Critical Context

During a short career—which was ended by a motorcycle accident when he was forty-nine—John Gardner distinguished himself in a wide range of pursuits. While working in many literary genres, including fiction, poetry, children’s tales, and even operatic librettos, he remained a university professor of medieval literature and creative writing. Gardner’s imaginative use of scholarly learning is typified by the first of his novels to achieve marked critical and popular success: Grendel (1971), a retelling of the Beowulf legend from the monster’s point of view. Both Time and Newsweek named Grendel one of 1971’s best fiction books.

Other triumphs followed, culminating in October Light, which won the National Book Critics’ Circle award for fiction in 1977. Like Grendel and other works by Gardner, October Light is full of erudite allusions, prompting a few critics to attack it as excessively theme-ridden. Most critics, however, regard it as his finest novel, an ambitious but lively treatment of ultimately insoluble mysteries, and the most successful of Gardner’s attempts to bring past learning to bear on present dilemmas.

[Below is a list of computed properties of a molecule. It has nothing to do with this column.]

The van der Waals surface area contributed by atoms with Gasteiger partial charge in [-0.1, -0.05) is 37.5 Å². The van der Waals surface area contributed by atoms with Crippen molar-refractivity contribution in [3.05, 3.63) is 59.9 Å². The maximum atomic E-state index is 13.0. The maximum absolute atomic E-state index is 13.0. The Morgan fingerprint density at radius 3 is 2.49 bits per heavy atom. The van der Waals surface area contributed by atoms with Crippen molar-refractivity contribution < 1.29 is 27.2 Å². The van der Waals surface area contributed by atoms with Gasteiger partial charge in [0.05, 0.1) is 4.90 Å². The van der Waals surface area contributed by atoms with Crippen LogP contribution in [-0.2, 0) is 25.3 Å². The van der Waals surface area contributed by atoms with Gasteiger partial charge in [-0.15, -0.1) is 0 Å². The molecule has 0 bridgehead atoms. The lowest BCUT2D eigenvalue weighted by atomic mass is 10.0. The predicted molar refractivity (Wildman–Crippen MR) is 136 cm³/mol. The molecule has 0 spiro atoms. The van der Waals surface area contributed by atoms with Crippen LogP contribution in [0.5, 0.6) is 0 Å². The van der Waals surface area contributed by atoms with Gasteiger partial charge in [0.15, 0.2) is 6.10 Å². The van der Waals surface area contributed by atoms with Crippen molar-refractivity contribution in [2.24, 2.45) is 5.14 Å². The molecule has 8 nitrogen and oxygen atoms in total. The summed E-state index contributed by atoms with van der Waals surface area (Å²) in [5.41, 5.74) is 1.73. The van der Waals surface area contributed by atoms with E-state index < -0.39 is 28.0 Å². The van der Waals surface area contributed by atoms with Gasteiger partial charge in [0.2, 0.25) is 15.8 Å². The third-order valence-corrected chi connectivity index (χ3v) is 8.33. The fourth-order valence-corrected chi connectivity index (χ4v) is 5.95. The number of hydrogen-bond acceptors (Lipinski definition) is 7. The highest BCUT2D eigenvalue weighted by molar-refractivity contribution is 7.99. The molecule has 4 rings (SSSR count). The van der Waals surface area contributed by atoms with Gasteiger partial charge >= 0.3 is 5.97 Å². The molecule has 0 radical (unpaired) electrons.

After October Light, Gardner’s reputation declined somewhat, perhaps in part because of his attacks on most contemporary writers for failing to affirm life and inspire readers. His On Moral Fiction (1978), a work of critical theory containing these charges, was highly controversial. Some critics said that Gardner’s last works of fiction—The Art of Living and Other Stories (1981) and Mickelsson’s Ghosts (1982)— fell short of the standard he himself set in On Moral Fiction. Even after his death, Gardner and his work remain controversial, but no one disputes that he was one of America’s most important contemporary authors, or that October Light is his masterpiece in fiction.